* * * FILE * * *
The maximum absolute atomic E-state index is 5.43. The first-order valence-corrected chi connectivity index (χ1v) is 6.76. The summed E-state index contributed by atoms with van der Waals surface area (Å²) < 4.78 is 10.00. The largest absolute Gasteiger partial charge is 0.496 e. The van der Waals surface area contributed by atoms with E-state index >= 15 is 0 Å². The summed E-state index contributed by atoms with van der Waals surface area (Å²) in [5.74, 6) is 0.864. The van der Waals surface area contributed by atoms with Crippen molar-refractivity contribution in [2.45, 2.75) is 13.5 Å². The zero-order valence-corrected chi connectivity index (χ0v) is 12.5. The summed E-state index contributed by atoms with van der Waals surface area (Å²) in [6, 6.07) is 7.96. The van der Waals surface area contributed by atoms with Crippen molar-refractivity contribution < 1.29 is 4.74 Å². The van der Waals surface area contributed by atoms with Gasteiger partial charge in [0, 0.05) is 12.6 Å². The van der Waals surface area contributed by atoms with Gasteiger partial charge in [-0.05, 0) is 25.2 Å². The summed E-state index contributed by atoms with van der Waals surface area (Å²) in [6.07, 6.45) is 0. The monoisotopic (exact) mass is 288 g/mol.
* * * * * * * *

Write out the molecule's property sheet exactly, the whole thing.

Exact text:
The maximum absolute atomic E-state index is 5.43. The first-order valence-corrected chi connectivity index (χ1v) is 6.76. The summed E-state index contributed by atoms with van der Waals surface area (Å²) < 4.78 is 10.00. The largest absolute Gasteiger partial charge is 0.496 e. The van der Waals surface area contributed by atoms with E-state index >= 15 is 0 Å². The summed E-state index contributed by atoms with van der Waals surface area (Å²) in [5.74, 6) is 0.864. The van der Waals surface area contributed by atoms with Crippen molar-refractivity contribution in [2.45, 2.75) is 13.5 Å². The zero-order valence-corrected chi connectivity index (χ0v) is 12.5. The summed E-state index contributed by atoms with van der Waals surface area (Å²) in [6, 6.07) is 7.96. The van der Waals surface area contributed by atoms with Crippen molar-refractivity contribution < 1.29 is 4.74 Å². The van der Waals surface area contributed by atoms with Gasteiger partial charge in [0, 0.05) is 12.6 Å². The van der Waals surface area contributed by atoms with Gasteiger partial charge in [-0.05, 0) is 25.2 Å². The summed E-state index contributed by atoms with van der Waals surface area (Å²) in [6.07, 6.45) is 0. The monoisotopic (exact) mass is 288 g/mol.